FG Wants to Sell More Spectrum Licences to Boost Competition in Telecom Industry
Although a formal enquiry hasn’t been launched, Babatunde Irukera, executive vice chairman of the Federal Competition & Consumer Protection Commission, disclosed in an interview that actions might be taken to influence the industry as they are looking to increase data capability and data infrastructure.
“We are slicing it a little slimmer than who has the most subscribers. We are looking more at data capability and data infrastructure. Early indications show that, depending on how it ends, we may have to take certain actions.”Babatunde Irukera, executive vice chairman of the Federal Competition & Consumer Protection Commission
Irukera added that the ongoing World Bank-led study about spectrum democratisation in West Africa was one the bases for their concerns and that before any decision is taken the Nigerian Communications Commission (NCC) will be consulted.
In 2018, both Airtel Africa Plc and 9Mobile claimed that the transfer of 800 MHz from Visafone to MTN could lead to a monopoly in the industry.
Despite these concerns, MTN was awarded additional broadband spectrum earlier this year. An action that drew more outcries from rival telcos who claimed it was undermining the competition.
To rebuild competition between the current players in the industry, one of the probable actions the government has chosen to adopt is provide more spectrum licences.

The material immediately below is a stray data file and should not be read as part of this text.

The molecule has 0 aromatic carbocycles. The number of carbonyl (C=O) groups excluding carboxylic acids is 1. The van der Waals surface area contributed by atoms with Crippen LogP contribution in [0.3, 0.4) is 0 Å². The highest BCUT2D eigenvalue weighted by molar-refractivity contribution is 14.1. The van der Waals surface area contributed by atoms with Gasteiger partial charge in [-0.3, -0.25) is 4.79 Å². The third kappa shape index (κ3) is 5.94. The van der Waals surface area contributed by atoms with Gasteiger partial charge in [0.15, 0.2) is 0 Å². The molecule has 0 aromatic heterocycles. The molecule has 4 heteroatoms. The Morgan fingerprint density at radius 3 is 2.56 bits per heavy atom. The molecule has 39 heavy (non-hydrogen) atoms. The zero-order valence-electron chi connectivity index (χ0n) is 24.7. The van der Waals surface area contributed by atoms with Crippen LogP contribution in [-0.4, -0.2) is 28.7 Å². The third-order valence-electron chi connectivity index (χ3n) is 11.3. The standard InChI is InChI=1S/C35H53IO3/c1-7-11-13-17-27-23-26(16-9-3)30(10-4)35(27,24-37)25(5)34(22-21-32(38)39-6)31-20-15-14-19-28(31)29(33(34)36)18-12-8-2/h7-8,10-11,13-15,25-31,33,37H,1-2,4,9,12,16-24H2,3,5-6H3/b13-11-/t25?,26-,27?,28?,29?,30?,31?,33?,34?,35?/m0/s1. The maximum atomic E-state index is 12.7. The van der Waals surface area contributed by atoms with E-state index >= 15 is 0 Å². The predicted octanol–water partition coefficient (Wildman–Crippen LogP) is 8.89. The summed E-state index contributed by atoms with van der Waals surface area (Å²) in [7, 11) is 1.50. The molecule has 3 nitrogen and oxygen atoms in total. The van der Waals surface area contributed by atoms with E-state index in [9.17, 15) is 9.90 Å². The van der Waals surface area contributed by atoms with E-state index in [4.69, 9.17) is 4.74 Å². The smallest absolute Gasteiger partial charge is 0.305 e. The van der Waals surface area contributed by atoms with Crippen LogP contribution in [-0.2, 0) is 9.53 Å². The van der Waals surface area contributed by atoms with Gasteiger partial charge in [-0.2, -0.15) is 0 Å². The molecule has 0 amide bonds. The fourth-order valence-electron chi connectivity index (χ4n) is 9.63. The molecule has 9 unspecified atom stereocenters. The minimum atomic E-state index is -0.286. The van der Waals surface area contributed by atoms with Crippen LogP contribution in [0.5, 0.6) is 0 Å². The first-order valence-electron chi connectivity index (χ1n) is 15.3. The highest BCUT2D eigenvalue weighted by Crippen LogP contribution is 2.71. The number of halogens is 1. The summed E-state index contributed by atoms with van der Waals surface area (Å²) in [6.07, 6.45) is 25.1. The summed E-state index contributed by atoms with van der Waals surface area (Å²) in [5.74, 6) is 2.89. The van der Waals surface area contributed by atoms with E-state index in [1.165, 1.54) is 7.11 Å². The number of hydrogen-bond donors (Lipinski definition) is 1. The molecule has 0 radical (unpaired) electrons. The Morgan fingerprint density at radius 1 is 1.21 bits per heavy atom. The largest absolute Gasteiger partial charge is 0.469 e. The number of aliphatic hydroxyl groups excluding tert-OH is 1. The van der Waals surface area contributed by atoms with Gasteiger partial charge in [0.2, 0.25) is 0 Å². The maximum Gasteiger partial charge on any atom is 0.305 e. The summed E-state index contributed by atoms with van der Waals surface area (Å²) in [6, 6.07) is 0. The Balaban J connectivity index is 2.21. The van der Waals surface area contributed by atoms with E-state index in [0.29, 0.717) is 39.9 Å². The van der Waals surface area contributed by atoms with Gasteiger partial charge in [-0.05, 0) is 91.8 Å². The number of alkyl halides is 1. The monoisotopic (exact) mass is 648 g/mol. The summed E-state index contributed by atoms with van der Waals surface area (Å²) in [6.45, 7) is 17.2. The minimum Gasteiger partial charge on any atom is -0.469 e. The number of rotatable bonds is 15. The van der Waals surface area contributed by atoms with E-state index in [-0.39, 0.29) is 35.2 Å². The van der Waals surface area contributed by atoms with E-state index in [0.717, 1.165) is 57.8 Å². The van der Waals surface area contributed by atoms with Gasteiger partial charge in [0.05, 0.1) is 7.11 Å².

Although, at the moment, it would seem that developing telecom infrastructure and data capability across Nigeria should be one of our government’s major goal, a considerable amount of funds can be raised from selling spectrum licenses. So, this could be a timely intervention.
According to NCC, the spectrum licence fee for 5.0 GHz spectrum in Lagos alone is about N54 billion for a duration of ten years. The pricing varies depending on bandwidth and from state to state with Lagos being the highest.
However, challenges like inadequate power supply, lack of infrastructure, restrictive trade policies and an inconsistent regulatory environment affecting the country’s economy could serve as a strong deterrent for investors.
Still, the continued growth Andy capacity for profit that the industry has to offer may still prove enticing enough for investors to pay for spectrum licenses.
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